It happens with these little rituals, too.

If we have a small ritual we go through whenever we start, or when things are going well, our brains will connect the node that represents the ritual to the network that represents the work we’re doing.

Then once any of those nodes in the network is touched upon, every other one will light up.

Sometimes we can’t access that network – we want to do a certain kind of work that we’ve done a thousand times before, but it feels impossible to do so, as we can’t get any of those nodes to light up, no matter how hard we try.

A ritual is a kind of way to brute-force ourselves onto the network. We light up the ritual node, all the others come online with it.

And because we’ve practiced our ritual node every time we’ve started, it’s not only the easiest one to light up, but perhaps the one that’ll send off the most powerful spark throughout the network.

Reading about writing makes me want to write

We are making rituals we don’t even know are there.

The one of mine that I was hinting at earlier was to do with writing.

When I’ve had a good week of writing, I find I end up reading about the writing process, how to be a better writer, how good writers worked, and so on. I swim in the topic.

I was feeling deflated while trying to write. So I booted up Instapaper. At the top of the list was an article on writing. I wasn’t sure I wanted to focus on a topic I was struggling with (I was looking for distraction), but I found myself clicking on it anyway.

It only took a paragraph of reading for my brain to start getting itchy. A kind of itchy that’s only scratched when keys are tapped.

In less than a minute I went from being so stuck I was getting a headache, to being so eager that I couldn’t type fast enough.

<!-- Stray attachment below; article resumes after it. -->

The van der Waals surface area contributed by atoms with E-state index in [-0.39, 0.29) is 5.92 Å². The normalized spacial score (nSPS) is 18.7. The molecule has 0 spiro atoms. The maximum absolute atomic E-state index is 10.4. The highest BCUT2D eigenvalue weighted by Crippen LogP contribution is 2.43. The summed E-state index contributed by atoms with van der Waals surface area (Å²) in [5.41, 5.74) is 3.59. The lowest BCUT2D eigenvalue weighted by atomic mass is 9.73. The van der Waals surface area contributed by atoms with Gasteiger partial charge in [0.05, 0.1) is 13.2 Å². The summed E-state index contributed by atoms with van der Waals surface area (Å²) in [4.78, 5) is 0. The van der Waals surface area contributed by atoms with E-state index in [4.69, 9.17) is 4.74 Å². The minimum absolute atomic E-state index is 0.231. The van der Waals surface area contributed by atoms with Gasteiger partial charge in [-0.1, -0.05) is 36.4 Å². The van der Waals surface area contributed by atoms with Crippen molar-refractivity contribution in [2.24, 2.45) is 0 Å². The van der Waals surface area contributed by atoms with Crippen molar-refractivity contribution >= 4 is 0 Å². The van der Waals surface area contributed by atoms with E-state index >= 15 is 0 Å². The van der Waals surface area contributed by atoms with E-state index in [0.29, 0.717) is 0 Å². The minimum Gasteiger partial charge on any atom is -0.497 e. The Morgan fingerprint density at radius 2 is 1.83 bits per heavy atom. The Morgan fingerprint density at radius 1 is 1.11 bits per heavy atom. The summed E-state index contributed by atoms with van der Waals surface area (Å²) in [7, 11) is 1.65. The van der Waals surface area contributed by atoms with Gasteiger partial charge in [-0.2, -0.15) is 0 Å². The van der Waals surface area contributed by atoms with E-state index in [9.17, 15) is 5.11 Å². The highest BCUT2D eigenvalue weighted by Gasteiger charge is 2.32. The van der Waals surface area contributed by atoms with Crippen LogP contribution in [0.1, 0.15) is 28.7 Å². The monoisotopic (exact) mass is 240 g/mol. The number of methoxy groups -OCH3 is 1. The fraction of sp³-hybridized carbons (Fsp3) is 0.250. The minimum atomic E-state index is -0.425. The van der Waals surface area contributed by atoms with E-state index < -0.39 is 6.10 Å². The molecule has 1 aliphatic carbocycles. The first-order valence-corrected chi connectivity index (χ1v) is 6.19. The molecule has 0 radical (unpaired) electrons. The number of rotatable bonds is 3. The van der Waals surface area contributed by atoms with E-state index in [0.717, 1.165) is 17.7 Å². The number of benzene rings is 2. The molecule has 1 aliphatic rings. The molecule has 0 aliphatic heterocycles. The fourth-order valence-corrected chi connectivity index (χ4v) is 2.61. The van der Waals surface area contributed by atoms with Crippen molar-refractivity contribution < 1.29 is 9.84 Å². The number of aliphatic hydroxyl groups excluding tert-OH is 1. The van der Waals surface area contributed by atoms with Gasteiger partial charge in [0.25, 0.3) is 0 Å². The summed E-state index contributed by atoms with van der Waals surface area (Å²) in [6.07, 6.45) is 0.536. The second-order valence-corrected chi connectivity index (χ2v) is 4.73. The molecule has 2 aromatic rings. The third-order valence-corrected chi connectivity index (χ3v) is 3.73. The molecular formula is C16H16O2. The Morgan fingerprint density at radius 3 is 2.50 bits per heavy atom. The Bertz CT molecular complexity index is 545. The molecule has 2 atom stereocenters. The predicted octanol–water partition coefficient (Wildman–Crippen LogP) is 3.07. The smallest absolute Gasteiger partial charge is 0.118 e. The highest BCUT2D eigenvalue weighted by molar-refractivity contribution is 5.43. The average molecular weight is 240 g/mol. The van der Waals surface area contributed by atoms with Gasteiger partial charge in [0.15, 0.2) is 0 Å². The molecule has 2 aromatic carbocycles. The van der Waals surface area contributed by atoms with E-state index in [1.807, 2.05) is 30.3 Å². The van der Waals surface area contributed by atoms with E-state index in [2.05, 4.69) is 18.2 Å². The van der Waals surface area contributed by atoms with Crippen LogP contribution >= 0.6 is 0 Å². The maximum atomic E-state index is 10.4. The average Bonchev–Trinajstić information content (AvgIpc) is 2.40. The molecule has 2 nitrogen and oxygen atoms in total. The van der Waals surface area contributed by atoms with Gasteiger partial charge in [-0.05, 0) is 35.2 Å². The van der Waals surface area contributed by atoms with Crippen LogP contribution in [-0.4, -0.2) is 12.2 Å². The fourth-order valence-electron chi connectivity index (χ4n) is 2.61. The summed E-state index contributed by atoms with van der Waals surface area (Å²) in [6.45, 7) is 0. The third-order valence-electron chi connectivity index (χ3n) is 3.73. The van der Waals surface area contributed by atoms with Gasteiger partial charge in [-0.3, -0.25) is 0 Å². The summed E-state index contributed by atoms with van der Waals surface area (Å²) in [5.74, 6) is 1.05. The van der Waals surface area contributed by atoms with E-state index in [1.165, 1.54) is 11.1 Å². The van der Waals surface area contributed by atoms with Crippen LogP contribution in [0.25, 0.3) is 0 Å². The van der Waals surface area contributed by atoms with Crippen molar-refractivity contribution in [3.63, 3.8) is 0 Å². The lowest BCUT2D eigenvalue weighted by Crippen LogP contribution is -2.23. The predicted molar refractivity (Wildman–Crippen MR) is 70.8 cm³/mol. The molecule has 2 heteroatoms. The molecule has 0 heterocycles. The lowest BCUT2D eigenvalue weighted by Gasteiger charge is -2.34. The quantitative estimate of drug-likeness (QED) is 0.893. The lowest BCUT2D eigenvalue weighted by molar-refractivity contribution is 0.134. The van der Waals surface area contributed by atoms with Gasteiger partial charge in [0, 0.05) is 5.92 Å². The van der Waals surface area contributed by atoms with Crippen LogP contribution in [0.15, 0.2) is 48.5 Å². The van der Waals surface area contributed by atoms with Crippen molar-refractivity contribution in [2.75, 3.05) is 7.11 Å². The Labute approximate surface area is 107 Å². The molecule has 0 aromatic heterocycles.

But rituals aren’t habits.

Habits are things we tie to events – either a time or a routine. Brush teeth at 7am; clean desk after lunch.

A ritual is a little magic key you keep in your pocket. One you run your fingers over or palm from time to time. Then pull out when your engines aren’t running.

We mostly make our rituals without realising it and yet they can still be powerful. I once had a hiphop album on repeat while doing a couple weeks of web development work. Now when I hear the same artist, I start thinking about CSS. Stupid, but it’s there, a routine stuck in my head.

But when we make deliberately create them, they can change our lives.

We can be more productive at a moments notice, we can feel creative under pressure, or we can gain confidence during discomfort.

It Doesn’t Matter What Your Ritual Is.

It’s yours. If I squeezed my thumb, I’m not going to suddenly become funny.

Don’t ever be embarrassed by your ritual, and don’t bother stealing someone else’s. They only gain value and power when we use them continuously.

What’s your ritual? By talking and thinking about mine, I’m starting to use them more. They’re nice little shortcuts. Look at that, a ritual for rituals.

So tell me about yours. Tell me about yours so that you have to put it into words, so that it becomes more real to you.